laurence.horn at YALE.EDU
Mon Dec 12 19:16:58 UTC 2005
> > How old is "white Christmas"? The phrase's current popularity,
>>of course, derives from the 1937 Irving Berlin song, but he did not coin
>>it. In Nancy: A Novel, by Rhoda Broughton (1874) (via Making of
>>America), we read "It is Christmas-day - a clean white Christmas, pure
>> That 1874 quotation, with "white" mixed in with other
>>adjectives, made me wonder if the usage was the same as our standardized
>>term. There's no doubt about this example from 1878, from Appletons'
>>Journal (Dec. 1878) (also via Making of America): "Once she lifted the
>>closed curtain and looked out; snow was still falling. It was to be a
>>white Christmas, and people had said all day that if the storm did not
>>abate by nightfall there could be few carols sung this year."
>> "White Christmas" still had currency when Berlin wrote the song.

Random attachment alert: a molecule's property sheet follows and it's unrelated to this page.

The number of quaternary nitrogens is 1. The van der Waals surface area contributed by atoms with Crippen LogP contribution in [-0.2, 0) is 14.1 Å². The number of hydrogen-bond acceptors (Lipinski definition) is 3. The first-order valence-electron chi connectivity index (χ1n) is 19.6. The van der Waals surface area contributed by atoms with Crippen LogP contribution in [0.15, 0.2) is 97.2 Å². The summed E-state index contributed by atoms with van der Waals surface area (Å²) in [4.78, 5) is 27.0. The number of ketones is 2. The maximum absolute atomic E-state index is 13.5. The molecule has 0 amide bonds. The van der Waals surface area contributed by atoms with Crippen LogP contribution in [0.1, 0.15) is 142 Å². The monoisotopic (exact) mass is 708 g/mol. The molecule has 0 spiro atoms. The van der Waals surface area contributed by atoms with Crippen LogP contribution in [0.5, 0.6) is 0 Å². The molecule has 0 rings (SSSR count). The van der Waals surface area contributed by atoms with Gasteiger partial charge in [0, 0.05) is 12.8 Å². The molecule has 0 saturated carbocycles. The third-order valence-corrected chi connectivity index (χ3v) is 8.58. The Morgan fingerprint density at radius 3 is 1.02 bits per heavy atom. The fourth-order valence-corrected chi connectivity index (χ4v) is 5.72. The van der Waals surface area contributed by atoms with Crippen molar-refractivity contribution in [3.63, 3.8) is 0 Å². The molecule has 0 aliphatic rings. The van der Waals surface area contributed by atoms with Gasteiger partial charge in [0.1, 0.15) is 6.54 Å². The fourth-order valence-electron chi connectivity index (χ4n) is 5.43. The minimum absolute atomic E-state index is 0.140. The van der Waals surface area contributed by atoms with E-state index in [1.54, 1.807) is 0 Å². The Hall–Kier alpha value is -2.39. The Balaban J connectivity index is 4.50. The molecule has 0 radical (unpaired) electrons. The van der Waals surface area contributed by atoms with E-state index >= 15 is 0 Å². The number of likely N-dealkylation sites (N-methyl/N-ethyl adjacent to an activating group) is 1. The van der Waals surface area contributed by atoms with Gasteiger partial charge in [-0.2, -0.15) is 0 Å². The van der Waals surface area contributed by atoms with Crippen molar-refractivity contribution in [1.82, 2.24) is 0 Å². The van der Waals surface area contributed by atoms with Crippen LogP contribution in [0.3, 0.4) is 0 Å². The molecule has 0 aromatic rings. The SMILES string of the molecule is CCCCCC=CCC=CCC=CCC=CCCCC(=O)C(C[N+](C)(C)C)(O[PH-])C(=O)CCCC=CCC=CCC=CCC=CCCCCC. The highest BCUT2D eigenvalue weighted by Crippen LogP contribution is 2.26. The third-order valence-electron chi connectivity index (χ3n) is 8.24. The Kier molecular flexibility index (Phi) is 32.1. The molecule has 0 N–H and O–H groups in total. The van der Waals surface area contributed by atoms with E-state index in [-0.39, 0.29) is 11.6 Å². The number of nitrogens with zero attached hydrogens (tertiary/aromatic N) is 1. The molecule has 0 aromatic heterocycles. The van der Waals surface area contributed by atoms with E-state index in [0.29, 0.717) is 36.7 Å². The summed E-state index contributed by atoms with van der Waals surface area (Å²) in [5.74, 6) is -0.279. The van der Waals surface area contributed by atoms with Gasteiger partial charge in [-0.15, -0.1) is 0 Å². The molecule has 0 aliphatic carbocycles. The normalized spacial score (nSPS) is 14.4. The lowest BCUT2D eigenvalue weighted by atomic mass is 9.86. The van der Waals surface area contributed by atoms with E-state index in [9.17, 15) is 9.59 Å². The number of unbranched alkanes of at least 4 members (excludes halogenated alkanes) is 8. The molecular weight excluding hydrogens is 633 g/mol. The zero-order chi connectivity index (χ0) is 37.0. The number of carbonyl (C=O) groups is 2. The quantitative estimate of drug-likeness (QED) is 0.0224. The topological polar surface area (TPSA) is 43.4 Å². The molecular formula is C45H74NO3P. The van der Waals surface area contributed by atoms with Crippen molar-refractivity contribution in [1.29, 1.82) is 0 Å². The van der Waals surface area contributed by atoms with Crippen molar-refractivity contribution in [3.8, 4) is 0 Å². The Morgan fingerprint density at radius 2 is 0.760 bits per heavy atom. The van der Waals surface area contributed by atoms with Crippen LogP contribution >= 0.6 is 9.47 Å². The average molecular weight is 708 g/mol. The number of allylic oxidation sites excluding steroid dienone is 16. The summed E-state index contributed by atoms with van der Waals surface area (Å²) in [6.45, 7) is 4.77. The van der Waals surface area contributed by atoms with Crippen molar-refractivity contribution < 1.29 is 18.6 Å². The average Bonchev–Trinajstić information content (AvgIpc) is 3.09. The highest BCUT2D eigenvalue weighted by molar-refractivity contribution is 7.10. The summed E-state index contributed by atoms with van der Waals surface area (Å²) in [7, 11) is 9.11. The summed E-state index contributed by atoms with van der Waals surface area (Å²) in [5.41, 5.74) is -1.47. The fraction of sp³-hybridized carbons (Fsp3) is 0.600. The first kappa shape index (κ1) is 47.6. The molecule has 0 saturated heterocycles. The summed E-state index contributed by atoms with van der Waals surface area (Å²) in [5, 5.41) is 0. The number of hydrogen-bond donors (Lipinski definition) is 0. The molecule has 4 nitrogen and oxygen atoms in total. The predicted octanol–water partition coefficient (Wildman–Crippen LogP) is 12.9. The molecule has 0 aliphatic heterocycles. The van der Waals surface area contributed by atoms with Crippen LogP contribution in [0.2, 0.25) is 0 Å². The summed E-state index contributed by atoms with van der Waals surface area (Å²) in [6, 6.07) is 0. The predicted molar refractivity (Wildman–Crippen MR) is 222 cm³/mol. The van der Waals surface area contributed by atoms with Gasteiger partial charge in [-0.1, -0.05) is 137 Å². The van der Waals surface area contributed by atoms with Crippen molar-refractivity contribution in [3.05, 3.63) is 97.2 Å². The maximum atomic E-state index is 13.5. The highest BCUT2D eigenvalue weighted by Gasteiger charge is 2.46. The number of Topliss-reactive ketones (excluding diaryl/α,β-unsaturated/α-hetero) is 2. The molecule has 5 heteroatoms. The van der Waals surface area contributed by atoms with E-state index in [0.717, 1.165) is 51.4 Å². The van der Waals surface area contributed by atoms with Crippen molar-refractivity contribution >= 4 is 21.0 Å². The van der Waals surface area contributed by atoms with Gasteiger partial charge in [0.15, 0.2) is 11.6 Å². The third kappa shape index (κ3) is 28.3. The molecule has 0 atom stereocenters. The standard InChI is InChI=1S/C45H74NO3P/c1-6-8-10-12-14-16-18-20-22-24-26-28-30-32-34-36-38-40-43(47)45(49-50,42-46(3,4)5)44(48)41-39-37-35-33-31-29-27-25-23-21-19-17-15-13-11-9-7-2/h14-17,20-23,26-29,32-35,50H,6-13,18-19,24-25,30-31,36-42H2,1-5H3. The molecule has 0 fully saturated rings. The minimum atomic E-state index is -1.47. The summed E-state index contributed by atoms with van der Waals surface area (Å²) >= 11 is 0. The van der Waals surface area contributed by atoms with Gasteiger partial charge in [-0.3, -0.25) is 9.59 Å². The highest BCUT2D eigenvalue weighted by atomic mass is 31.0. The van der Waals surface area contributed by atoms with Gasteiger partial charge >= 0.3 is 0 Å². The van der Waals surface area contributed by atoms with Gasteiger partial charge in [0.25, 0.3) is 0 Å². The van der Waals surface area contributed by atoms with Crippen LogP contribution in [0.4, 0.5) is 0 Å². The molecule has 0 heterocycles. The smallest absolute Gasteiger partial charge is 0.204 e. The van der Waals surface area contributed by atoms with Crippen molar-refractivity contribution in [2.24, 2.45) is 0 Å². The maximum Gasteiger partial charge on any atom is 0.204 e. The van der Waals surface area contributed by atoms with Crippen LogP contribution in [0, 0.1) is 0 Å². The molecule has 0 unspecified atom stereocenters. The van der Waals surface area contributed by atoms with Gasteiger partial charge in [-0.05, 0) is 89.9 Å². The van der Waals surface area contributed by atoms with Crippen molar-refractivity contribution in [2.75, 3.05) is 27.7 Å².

>>>>From the 12/24/1934 New Yorker (reprinted in The Complete New Yorker):
>>"For once, it looks like we might have a white Christmas." This is the
>>caption of a cartoon; the speaker is the father of an African-American
>>family, looking out the window.
>Its origins are probably Old World, given the old saying that a green
>Christmas means a full churchyard. It must have arisen in contrast to the
>notion that a healthier season would need enough winter weather by
>Christmastime to arrest some diseases.
Then there's the rhyme I heard recited in France-
"Noël au balcon, Pâques aus tisons"
meaning that if you get to spend Christmas out on the balcony, you'll
be spending Easter around the fireplace (lit. "at the embers"). I
guess it's their version of the law of Groundhog Day.
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